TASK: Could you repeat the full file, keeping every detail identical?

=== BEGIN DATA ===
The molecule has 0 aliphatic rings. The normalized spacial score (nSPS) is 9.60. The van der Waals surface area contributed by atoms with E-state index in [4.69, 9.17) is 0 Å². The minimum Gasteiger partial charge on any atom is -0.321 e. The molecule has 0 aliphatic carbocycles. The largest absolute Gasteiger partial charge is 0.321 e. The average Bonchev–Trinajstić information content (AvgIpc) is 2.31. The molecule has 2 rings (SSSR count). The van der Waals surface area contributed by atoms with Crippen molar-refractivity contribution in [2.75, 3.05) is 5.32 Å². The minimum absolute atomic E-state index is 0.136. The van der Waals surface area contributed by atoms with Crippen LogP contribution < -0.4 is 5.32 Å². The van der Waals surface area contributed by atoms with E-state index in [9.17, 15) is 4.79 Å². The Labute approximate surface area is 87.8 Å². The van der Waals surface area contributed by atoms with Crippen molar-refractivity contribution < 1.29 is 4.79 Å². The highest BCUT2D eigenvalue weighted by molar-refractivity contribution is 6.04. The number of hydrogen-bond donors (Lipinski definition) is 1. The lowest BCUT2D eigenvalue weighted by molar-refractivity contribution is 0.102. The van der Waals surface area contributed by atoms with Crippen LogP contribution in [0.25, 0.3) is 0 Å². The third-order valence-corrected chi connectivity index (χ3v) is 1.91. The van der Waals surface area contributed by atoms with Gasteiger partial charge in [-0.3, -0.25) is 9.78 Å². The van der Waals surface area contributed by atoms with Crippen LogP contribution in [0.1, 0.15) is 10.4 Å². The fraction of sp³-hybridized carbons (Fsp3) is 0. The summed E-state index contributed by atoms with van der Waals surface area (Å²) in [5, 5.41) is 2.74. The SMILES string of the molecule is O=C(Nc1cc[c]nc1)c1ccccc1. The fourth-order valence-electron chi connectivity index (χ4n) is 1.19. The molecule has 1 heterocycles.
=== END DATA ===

The molecule has 0 aliphatic rings. The normalized spacial score (nSPS) is 9.60. The van der Waals surface area contributed by atoms with E-state index in [4.69, 9.17) is 0 Å². The minimum Gasteiger partial charge on any atom is -0.321 e. The molecule has 0 aliphatic carbocycles. The largest absolute Gasteiger partial charge is 0.321 e. The average Bonchev–Trinajstić information content (AvgIpc) is 2.31. The molecule has 2 rings (SSSR count). The van der Waals surface area contributed by atoms with Crippen molar-refractivity contribution in [2.75, 3.05) is 5.32 Å². The minimum absolute atomic E-state index is 0.136. The van der Waals surface area contributed by atoms with Crippen LogP contribution < -0.4 is 5.32 Å². The van der Waals surface area contributed by atoms with E-state index in [9.17, 15) is 4.79 Å². The Labute approximate surface area is 87.8 Å². The van der Waals surface area contributed by atoms with Crippen molar-refractivity contribution < 1.29 is 4.79 Å². The highest BCUT2D eigenvalue weighted by molar-refractivity contribution is 6.04. The number of hydrogen-bond donors (Lipinski definition) is 1. The lowest BCUT2D eigenvalue weighted by molar-refractivity contribution is 0.102. The van der Waals surface area contributed by atoms with Crippen LogP contribution in [0.25, 0.3) is 0 Å². The third-order valence-corrected chi connectivity index (χ3v) is 1.91. The van der Waals surface area contributed by atoms with Gasteiger partial charge in [-0.3, -0.25) is 9.78 Å². The van der Waals surface area contributed by atoms with Crippen LogP contribution in [0.1, 0.15) is 10.4 Å². The fraction of sp³-hybridized carbons (Fsp3) is 0. The summed E-state index contributed by atoms with van der Waals surface area (Å²) in [5, 5.41) is 2.74. The SMILES string of the molecule is O=C(Nc1cc[c]nc1)c1ccccc1. The fourth-order valence-electron chi connectivity index (χ4n) is 1.19. The molecule has 1 heterocycles.